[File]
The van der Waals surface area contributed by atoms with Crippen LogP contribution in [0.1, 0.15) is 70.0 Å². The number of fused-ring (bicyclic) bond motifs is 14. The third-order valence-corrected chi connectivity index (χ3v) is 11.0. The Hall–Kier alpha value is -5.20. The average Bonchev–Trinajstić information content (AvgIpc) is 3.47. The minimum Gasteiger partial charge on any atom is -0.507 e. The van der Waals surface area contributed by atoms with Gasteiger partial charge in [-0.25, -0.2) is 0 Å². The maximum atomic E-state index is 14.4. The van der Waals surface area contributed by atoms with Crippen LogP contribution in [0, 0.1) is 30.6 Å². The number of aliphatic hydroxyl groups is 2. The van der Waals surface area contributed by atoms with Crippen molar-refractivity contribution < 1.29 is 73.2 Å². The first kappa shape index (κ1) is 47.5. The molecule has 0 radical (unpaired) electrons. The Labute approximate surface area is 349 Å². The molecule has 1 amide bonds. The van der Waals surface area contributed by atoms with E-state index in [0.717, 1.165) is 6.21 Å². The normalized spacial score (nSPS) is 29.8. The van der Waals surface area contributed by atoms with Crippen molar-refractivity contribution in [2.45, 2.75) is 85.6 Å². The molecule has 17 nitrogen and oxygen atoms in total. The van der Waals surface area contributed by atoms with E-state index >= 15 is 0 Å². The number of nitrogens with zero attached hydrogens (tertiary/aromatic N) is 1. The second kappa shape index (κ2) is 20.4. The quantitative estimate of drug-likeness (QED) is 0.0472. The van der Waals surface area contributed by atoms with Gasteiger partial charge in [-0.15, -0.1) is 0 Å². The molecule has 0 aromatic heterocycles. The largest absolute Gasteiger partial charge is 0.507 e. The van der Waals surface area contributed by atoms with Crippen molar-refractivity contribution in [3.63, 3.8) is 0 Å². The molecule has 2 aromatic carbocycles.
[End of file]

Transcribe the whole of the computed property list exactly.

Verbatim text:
The van der Waals surface area contributed by atoms with Crippen LogP contribution in [0.1, 0.15) is 70.0 Å². The number of fused-ring (bicyclic) bond motifs is 14. The third-order valence-corrected chi connectivity index (χ3v) is 11.0. The Hall–Kier alpha value is -5.20. The average Bonchev–Trinajstić information content (AvgIpc) is 3.47. The minimum Gasteiger partial charge on any atom is -0.507 e. The van der Waals surface area contributed by atoms with Gasteiger partial charge in [-0.25, -0.2) is 0 Å². The maximum atomic E-state index is 14.4. The van der Waals surface area contributed by atoms with Crippen LogP contribution in [0, 0.1) is 30.6 Å². The number of aliphatic hydroxyl groups is 2. The van der Waals surface area contributed by atoms with Crippen molar-refractivity contribution < 1.29 is 73.2 Å². The first kappa shape index (κ1) is 47.5. The molecule has 0 radical (unpaired) electrons. The Labute approximate surface area is 349 Å². The molecule has 1 amide bonds. The van der Waals surface area contributed by atoms with E-state index in [0.717, 1.165) is 6.21 Å². The normalized spacial score (nSPS) is 29.8. The van der Waals surface area contributed by atoms with Crippen molar-refractivity contribution in [2.45, 2.75) is 85.6 Å². The molecule has 17 nitrogen and oxygen atoms in total. The van der Waals surface area contributed by atoms with E-state index >= 15 is 0 Å². The number of nitrogens with zero attached hydrogens (tertiary/aromatic N) is 1. The second kappa shape index (κ2) is 20.4. The quantitative estimate of drug-likeness (QED) is 0.0472. The van der Waals surface area contributed by atoms with Gasteiger partial charge in [-0.15, -0.1) is 0 Å². The molecule has 0 aromatic heterocycles. The largest absolute Gasteiger partial charge is 0.507 e. The van der Waals surface area contributed by atoms with Crippen molar-refractivity contribution in [3.63, 3.8) is 0 Å². The molecule has 2 aromatic carbocycles.